In the story Krik? Krak!, author Edwidge Danticat provides insight into the everyday lives of Haitians living during a tumultuous time period. Danticat, a Haitian native, understands the struggles that nearly all individuals endured passed on from generation to generation. Through the description of one's struggles, Danticat wants the reader to understand the dangerous power that hope entails.
The film Boyz N the Hood is a story about life in South Central Los Angeles. The film was wrote and directed by John Singleton in 1991. I chose this movie because of its relevance to the course and how it reflects pop culture in that time period. The opening line in the movie “one out of every twenty-one Black American males will be murdered in their lifetime” really catches the audience attention (Nicolaides & Singleton, 1991). This movie goes into detail and shows the life of three young males living in the hood of Los Angeles battling a life surrounded by drugs, violence, and questions of race. This film is a great image of how American pop culture was consumed in the early 90s.
The Marriage of Figaro written by Beaumarchais portrays 18th century France, a time that had many controversies evolved around the ideas of social and political aspects of society. Beaumarchais incorporates his use of characters and scenes to portray French society at the time. The common people began to see the way the government was mistreating them and eventually began to stand up for what they believed in. Corruption within the nobles and upper-class people of society was common at the time. Figaro one of the main characters in the play, who comes from the common people social class is one who becomes dissatisfied with the government and eventually speaks out against it. The play focuses on society in France before the Revolution and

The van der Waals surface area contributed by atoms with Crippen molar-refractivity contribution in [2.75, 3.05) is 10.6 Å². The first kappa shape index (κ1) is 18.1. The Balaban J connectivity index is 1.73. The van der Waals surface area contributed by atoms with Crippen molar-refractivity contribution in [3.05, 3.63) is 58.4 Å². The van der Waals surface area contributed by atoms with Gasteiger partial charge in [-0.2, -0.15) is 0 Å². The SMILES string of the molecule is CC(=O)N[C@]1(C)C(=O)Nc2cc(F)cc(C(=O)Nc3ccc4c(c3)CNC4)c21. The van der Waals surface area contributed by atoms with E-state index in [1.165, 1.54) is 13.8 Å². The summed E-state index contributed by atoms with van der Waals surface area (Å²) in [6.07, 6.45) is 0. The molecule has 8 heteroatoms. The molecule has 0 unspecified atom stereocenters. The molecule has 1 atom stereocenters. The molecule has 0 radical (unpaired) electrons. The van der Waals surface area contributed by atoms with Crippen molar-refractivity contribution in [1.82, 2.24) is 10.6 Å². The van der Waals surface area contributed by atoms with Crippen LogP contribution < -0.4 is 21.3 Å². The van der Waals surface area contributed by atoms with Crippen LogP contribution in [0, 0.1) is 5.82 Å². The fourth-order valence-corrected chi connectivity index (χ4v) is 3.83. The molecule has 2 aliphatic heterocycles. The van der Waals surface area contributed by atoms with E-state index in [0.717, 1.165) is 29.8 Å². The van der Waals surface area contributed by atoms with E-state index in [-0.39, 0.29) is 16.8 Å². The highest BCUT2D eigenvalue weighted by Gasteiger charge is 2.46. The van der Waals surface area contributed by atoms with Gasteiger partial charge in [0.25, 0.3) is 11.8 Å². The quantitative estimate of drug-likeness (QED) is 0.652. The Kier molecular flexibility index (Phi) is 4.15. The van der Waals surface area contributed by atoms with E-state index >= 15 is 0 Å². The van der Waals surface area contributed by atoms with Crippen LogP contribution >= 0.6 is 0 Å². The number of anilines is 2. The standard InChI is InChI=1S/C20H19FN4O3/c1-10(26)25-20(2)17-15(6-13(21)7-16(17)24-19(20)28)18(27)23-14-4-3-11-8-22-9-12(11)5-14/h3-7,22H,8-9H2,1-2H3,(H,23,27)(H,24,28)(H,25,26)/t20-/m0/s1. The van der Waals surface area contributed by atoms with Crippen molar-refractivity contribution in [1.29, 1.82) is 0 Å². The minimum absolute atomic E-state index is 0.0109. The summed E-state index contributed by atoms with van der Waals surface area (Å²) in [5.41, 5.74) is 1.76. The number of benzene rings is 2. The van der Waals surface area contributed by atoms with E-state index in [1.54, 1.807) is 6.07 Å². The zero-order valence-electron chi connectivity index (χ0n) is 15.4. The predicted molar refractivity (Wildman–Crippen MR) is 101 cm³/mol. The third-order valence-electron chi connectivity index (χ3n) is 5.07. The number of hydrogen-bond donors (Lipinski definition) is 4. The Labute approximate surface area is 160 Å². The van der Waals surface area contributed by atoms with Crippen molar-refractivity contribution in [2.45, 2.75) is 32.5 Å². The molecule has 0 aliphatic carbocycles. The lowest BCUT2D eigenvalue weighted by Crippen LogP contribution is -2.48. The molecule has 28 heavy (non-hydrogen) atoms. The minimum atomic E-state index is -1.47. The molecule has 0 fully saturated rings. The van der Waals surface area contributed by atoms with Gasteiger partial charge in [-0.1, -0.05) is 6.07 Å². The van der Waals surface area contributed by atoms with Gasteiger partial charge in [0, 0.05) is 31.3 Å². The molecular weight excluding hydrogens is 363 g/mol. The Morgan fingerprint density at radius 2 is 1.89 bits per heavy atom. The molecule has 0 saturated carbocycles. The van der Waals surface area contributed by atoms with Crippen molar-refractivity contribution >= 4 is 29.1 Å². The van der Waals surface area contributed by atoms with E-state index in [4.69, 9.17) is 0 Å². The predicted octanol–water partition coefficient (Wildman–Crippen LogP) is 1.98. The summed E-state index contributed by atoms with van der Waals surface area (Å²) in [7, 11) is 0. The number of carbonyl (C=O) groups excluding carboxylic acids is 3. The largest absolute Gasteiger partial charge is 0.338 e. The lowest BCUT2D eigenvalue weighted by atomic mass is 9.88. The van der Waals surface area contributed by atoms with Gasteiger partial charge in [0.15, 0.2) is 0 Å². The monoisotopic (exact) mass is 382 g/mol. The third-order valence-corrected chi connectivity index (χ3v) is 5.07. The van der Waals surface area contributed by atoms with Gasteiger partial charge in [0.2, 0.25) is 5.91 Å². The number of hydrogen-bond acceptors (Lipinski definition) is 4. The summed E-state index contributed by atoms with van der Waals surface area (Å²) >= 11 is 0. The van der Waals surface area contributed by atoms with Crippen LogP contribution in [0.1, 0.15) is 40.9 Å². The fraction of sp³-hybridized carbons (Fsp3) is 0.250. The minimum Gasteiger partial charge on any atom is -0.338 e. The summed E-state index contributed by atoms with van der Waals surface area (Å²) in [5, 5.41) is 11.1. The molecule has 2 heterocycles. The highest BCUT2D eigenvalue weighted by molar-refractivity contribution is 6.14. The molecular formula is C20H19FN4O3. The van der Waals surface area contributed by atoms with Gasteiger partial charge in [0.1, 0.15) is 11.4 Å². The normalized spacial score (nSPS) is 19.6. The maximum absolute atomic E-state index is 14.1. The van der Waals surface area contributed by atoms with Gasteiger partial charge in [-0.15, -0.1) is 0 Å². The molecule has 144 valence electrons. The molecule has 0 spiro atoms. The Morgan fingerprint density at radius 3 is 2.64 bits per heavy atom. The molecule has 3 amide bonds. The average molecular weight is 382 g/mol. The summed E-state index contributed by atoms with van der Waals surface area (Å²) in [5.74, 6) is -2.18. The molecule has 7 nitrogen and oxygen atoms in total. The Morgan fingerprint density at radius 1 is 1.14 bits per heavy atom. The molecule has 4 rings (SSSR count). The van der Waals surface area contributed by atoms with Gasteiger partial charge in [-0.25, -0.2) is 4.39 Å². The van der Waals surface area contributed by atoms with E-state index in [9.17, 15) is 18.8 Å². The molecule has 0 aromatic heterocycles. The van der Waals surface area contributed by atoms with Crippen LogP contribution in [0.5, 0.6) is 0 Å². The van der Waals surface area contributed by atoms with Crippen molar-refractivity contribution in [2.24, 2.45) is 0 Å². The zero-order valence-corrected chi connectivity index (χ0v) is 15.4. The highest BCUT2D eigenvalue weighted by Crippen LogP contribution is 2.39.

Scott Monks introduces the reader to his book about boys and gangs, growing up in an area
Good vs. evil. Reason vs. instinct. Civilization vs. savagery. These are all examples of internal battles that occur within oneself and which can lead to horrifying consequences. In William Golding’s, Lord of the Flies, a group of young boys find themselves stranded on an island, after a plane crash. Without any adult supervision or guidance, the boys are forced to systematically establish a firm set of rules and duties, in order to coexist on the island. At first everyone, is glad to be assigned their tasks and fulfill the needed requirements to survive. However, things soon turn for the worst, when one by one the boys begin to succumb to the evil within them. With the quick deterioration of societal rules, the boys turn on one another and participate in
The infamous Jamaican slave-owner, William Thomas Beckford, recounts his experiences on the sugar cane island in this two-volume novel. He provides a well-rehearsed argument that advocates for the perpetuation of slavery in the industry and expounds on its importance to the production of sugar. He begins his defense of slavery by bestowing a title of honour upon the slaves and claiming that they are awarded with the sense of freedom that they would never have been able to receive if they had still